Suicide risk increases after a cancer diagnosis

Suicide is the tenth leading cause of death in the United States and the incidence of suicidal death is higher among cancer patients than in the general population.

New research indicates that the risk of suicide increases significantly in the first year after cancer diagnosis, and this increase or varies depending on the type of cancer diagnosed. Published in the digital edition of CANCER, a journal reviewed by experts from the American Cancer Society, the findings point to the importance of assessing the risk of suicide in newly diagnosed patients and ensuring that patients have access to social and emotional support.

Suicide is the tenth leading cause of death in the United States and the incidence of suicidal death is higher among cancer patients than in the general population. To estimate the risk of suicide within a year after a cancer diagnosis, a team led by the lead authors: Hesham Hamoda, of the Children’s Hospital of Boston and the School of Medicine of Harvard University (United States), and Ahmad Alfaar , of Charite-Universitätsmedizin Berlin, in Germany, examined the information on all patients with cancer in the database of Surveillance, Epidemiology and Final Results (SEER, in English) between 2000 and 2014.

This corresponded to approximately 28% of the population of cancer patients in the United States. “This is the largest study that assesses recent trends in suicide risk after a cancer diagnosis in the United States population,” says lead author Anas Saad of Ain Shams University in Cairo. Egypt.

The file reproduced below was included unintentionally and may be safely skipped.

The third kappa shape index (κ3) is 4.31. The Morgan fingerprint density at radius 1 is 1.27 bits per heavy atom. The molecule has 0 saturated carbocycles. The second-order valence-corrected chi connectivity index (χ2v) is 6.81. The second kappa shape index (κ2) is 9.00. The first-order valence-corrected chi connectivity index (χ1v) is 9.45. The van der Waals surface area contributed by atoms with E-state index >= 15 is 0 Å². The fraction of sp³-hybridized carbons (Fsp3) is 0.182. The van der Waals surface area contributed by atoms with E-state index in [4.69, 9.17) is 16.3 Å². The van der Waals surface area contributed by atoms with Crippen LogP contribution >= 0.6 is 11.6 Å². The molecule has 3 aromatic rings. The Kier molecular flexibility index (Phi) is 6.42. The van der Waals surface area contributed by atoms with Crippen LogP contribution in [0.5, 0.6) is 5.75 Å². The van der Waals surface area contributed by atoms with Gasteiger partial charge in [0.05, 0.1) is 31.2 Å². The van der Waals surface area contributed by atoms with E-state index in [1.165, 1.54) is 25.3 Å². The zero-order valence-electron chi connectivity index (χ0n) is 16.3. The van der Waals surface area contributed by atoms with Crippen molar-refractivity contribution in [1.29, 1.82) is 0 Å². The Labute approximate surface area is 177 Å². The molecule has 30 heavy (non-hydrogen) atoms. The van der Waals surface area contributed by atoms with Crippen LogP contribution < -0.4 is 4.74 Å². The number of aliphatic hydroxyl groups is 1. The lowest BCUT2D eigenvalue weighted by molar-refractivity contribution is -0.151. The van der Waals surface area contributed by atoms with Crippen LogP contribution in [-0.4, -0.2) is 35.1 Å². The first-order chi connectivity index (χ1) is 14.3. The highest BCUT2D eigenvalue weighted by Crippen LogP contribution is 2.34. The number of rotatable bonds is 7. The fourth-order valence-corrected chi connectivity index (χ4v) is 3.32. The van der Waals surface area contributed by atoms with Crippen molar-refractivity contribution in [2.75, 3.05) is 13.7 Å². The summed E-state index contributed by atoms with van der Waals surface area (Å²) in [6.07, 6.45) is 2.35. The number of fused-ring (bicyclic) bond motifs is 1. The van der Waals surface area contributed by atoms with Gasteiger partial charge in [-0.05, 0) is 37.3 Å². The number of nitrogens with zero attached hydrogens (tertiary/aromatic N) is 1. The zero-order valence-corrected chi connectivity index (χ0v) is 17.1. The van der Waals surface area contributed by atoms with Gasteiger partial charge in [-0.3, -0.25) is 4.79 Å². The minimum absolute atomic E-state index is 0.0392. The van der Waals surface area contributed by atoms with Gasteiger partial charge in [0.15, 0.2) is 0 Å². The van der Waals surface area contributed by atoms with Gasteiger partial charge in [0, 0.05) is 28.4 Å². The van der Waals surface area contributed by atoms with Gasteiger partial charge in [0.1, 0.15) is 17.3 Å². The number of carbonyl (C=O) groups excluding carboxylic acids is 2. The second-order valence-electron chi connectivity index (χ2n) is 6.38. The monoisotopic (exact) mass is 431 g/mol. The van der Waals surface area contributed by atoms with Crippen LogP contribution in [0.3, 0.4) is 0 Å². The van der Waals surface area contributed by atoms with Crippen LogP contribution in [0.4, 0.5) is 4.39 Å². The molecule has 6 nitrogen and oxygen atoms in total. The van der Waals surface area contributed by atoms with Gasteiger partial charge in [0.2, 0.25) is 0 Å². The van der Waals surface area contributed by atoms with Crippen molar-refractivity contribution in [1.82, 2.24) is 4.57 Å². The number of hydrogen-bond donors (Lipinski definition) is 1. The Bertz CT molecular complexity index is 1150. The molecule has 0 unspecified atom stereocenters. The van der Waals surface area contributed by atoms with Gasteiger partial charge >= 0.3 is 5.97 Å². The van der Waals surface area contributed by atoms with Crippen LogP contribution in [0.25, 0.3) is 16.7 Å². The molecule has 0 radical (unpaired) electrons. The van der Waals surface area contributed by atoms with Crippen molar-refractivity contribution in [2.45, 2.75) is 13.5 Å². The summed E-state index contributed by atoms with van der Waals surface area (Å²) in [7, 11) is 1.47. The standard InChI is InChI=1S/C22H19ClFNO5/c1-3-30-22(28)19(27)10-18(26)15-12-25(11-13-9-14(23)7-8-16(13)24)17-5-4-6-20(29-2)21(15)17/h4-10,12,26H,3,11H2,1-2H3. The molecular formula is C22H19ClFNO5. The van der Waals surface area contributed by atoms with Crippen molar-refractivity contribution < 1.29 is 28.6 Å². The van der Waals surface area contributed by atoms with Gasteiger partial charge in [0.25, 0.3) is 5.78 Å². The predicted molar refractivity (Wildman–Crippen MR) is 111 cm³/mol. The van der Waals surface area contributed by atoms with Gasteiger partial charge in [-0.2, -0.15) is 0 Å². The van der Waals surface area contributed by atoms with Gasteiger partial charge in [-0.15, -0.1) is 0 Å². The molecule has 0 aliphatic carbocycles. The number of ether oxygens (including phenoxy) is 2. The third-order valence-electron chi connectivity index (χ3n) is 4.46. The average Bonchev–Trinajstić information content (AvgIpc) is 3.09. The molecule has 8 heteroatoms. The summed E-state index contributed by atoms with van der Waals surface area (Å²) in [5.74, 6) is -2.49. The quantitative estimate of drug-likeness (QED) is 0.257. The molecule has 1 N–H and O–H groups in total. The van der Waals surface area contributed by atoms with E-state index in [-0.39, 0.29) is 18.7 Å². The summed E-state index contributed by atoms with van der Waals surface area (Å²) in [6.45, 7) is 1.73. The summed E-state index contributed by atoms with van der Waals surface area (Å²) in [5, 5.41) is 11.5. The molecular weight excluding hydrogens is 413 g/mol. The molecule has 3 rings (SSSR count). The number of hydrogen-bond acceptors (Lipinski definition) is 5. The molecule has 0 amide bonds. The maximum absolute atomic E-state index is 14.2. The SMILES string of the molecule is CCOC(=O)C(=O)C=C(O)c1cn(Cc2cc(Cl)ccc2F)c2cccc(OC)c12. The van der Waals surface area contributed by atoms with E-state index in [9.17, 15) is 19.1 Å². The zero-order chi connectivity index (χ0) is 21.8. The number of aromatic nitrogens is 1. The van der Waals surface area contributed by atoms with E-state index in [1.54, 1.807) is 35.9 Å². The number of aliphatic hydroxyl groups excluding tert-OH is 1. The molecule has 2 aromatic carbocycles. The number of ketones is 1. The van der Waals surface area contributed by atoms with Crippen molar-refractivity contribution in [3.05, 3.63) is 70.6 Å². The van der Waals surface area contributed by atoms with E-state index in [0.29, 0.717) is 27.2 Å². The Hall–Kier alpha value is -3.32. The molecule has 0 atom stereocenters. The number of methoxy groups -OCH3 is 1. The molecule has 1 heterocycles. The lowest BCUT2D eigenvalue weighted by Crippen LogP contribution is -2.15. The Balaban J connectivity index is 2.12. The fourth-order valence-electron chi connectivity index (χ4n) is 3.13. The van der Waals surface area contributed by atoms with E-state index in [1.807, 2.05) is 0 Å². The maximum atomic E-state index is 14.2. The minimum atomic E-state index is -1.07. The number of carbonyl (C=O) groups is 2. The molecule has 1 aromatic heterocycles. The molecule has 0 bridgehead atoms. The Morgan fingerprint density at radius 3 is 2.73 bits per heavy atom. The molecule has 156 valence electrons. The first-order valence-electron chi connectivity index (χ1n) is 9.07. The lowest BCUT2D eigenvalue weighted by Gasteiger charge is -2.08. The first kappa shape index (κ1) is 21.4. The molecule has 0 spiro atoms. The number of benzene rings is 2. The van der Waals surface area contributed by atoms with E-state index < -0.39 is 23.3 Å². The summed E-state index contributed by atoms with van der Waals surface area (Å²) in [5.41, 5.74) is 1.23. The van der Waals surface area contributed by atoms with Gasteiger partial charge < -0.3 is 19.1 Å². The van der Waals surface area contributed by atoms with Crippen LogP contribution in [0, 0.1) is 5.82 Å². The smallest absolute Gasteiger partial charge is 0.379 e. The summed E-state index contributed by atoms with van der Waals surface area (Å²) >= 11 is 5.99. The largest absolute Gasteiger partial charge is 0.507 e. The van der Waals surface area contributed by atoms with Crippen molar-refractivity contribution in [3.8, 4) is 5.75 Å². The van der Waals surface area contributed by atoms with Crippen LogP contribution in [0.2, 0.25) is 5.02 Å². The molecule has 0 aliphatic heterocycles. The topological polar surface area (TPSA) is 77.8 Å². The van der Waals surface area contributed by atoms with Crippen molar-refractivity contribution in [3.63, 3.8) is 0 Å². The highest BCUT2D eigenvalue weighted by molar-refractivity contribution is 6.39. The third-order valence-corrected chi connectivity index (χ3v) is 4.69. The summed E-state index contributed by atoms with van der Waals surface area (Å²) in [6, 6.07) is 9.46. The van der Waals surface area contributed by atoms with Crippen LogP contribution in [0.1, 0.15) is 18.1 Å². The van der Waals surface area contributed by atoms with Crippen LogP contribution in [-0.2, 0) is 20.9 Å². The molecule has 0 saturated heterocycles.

Among the 4,671,989 patients in the analysis, 1,585 committed suicide within a year of their diagnosis and there was a risk two and a half times higher than what would be expected in the general population. “The awareness among providers to detect the risk of suicide and refer the patient to mental health services is important to mitigate that risk and save lives, especially during the first six months after diagnosis,” says Dr. Alfaar. Family members and caregivers must be trained to provide psychological support to their sick family members. ”

More risk with pancreatic and lung cancer

When studied according to the cancer site, the greatest increase in suicide risk was observed after pancreatic cancer and lung cancer. The risk of suicide also increased significantly after the diagnosis of colorectal cancer, but the risk of suicidal death did not increase significantly after the diagnoses of breast and prostate cancer.

“Both cancer and suicide are the main causes of death and present a great challenge to public health.” Our study highlights the fact that for some cancer patients, their mortality will not be a direct result of the cancer itself, but more well because of the stress of dealing with that, which culminates in suicide, “says Dr. Hamoda. “This finding poses the challenge of ensuring that psychosocial support services are integrated early in cancer care.”

William Reid
A science writer through and through, William Reid’s first starting working on offline local newspapers. An obsessive fascination with all things science/health blossomed from a hobby into a career. Before hopping over to Optic Flux, William worked as a freelancer for many online tech publications including ScienceWorld, JoyStiq and Digg. William serves as our lead science and health reporter.